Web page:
It is admitted in the 2nd Respondent’s amended petition before the PPDT at paragraph 14 that the Appellant garnered 400 votes while the 2nd Respondent only managed 210 votes. It is therefore clear that the issuance of the Provisional Certificate and the Nomination Certificate confirm that it’s the Appellant who was declared a winner after the said nominations.
11. The 2nd Respondent exercised her right to challenge the results which she did at the 1st Respondent’s appeals tribunal. The Appellant has complained that he was never informed of the complaint and neither was he called at the said tribunal. He only learnt of this when he was served to appear at the PPDT for confirmation of the ruling by the 1st Respondent.
12. The ruling of the 1st Respondent’s tribunal is dated 6th May, 2017 and is at page 27 of the record of appeal. It clearly confirms that the Appellant never participated in the said proceedings. This is what the tribunal sated;
“The following are the findings of the Special Tribunal:
1. There was Election malpractices and the voting process was not free and fair.
2. There was sufficient evidence to show that the results declared were not credible.”
13. After making those very serious findings, the tribunal went ahead to revoke the issuance of the Interim Nomination Certificate to the Appellant herein. It then ordered that the Interim Nomination Certificate and the nomination of Lindi ward be awarded to the 2nd Respondent, Asha Abdi Sosso.
14. The actions of the 1st Respondent’s appeal tribunal were undemocratic and take us back to the pre 2010 Constitution years. Their action was in violation of Article 47 of the Constitution which provides;
“(1) Every person has the right to administrative action that is expeditious, efficient, lawful, reasonable and procedurally fair.
(2) If a right or fundamental freedom of a person has been or is likely to be adversely affected by administrative action, the person has the right to be given written reasons for the action.”
15. The Appellant was never informed of this matter, yet those tribunal members knew that their decision would adversely affect him as he was the holder of the two nomination certificates. From their Ruling, they only relied on the 2nd Respondent’s application and what she had stated in it. These were serious allegations which required full proof. Was any offered? Even if it was offered, the Appellant was not in attendance to counter it.
Section 107 of the Evidence Act provides;
“(1) Whoever desires any court to give judgment as to any legal right or liability dependent on the existence of facts which he asserts must prove that those facts exist.
(2) When a person is bound to prove the existence of any fact it is said that the burden of proof lies on that person.”
16. In the case of Ben Njoroge and Another –vs- Independent Electoral Boundaries Commission & 2 Others  eKLR, the Court observed at paragraph 3 and 4 as follows;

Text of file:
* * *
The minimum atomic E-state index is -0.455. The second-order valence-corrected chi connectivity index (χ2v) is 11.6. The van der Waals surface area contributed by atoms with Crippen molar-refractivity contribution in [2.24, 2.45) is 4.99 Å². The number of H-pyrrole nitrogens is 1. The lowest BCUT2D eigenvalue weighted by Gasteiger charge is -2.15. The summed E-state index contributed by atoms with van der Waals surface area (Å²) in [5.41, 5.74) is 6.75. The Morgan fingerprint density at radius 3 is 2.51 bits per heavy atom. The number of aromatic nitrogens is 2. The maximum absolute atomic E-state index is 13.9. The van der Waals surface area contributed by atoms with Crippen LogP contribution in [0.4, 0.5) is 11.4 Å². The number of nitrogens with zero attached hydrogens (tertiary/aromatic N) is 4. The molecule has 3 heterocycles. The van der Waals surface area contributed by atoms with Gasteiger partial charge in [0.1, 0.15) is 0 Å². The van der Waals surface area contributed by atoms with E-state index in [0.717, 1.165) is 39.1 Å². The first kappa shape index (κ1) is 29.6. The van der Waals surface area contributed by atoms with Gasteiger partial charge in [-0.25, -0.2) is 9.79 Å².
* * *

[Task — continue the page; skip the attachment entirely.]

“The burden of proving any allegation of election breach, misconduct and/or irregularity lies squarely upon the Petitioner. The legal principle is that ‘he ho alleges must prove’. In the case of Gideion Mwangi Wambua vs IEBC & 2 Others EP 4 of 2013, it was held that it is a presumption of law that elections were properly conducted and as such the burden is always upon the petition to prove otherwise. This was further buttressed in the case of Joho vs Nyage & Another  3 KLR E.P, where the court in upholding the position that the burden of proof lies with the petitioner, held that ‘election petitions are no ordinary suites but disputes in rem of great public importance’. They should not be taken lightly and generalized allegations are not the kind of evidence required in such proceedings. Election petitions should be proved by cogent, credible and consistent evidence …. The burden of proof in Election Petitions lies with the petitioner as he is the person who seeks nullify an election ….
17. My finding on this is that the proceedings before the 1st Respondent’s appeals tribunal was skewed, as it denied the Appellant a right to fair trial by denying him a hearing.
Article 50 (1) of the Constitution provides;
“Every person has the right to have any dispute that can be resolved by the application of law decided in a fair and public hearing before a court or, if appropriate, another independent and impartial tribunal or body.”
The right to fair trial is one of the fundamental rights that may not be limited.
Article 25 (c) provides;
“25. Despite any other provision in this Constitution, the following rights and fundamental freedoms shall not be limited––
“(c) the right to a fair trial”.
18. In determining disputes, the PPDT has the duty to ensure fair play and should not act as a rubberstamp, of any political party. Section 41 (4) of the Political Parties Act provides;
“The Tribunal shall apply the rules of evidence and procedure under the Evidence Act (Cap 80) and the Civil Procedure Act (Cap 75) with the necessary modifications, while ensuring that its proceedings do not give undue regard to procedural technicalities.”
19. I have read the detailed affidavit of the Appellant sworn on 10th May, 2017 and filed at the PPDT. None of what he averred was considered by the PPDT in its Judgment.
20. Just before the issuance of the impugned orders, the PPDT notes at page 5 of the Judgment;
“We have found that the initial nominations were terminated in a manner that violated the 2nd Respondent’s right to be heard.”
21. The 2nd Respondent in the said proceedings is shown as Jairus Omayi “the Appellant”. That being their finding, why did the PPDT issue an order directing the ODM to issue a nomination certificate to the 2nd Respondent herein instead of confirming what the initial results had shown? The PPDT clearly found that his right to be heard had been violated. Why did they violate it more?
22. Upon analysis of the material before me, I find that;
(i) The 1st Respondent’s appeals tribunal acted in an undemocratic, arbitrary and biased manner in the way it handled the complaint brought before it by the 2nd Respondent.
(ii) The rights of the Appellant to a fair hearing/trial, natural justice, fair administrative action were violated by the 1st Respondent’s appeals tribunal.
(iii) The PDDT did not consider the material before it to arrive at a just decision. Its findings contradict the final orders given.
(iv) The allegations by the 2nd Respondent were never substantiated to enable both tribunals to justify the orders given.
23. For the above reasons, I find that the appeal is merited and it succeeds. I proceed to make the following orders;
(i) The appeal is hereby allowed.
(ii) The decision of the Political Parties Disputes Tribunal in complain No. 155 of 2017 is hereby set aside.
(iii) The decision of the 1st Respondent’s National Appeal’s Tribunal declaring the 2nd Respondent as the party’s nominee is set aside.
(iv) The decision of the Returning Officer Kibra Lindi Ward declaring the Appellant, JAIRUS OMAYA as the nominee of the ODM party Lindi Ward is hereby upheld.
(v) Costs to be paid by the 1st and 2nd Respondents.
Delivered, signed and dated this 23rd day of May 2017 at NAIROBI
HEDWIG I. ONG’UDI
HIGH COURT JUDGE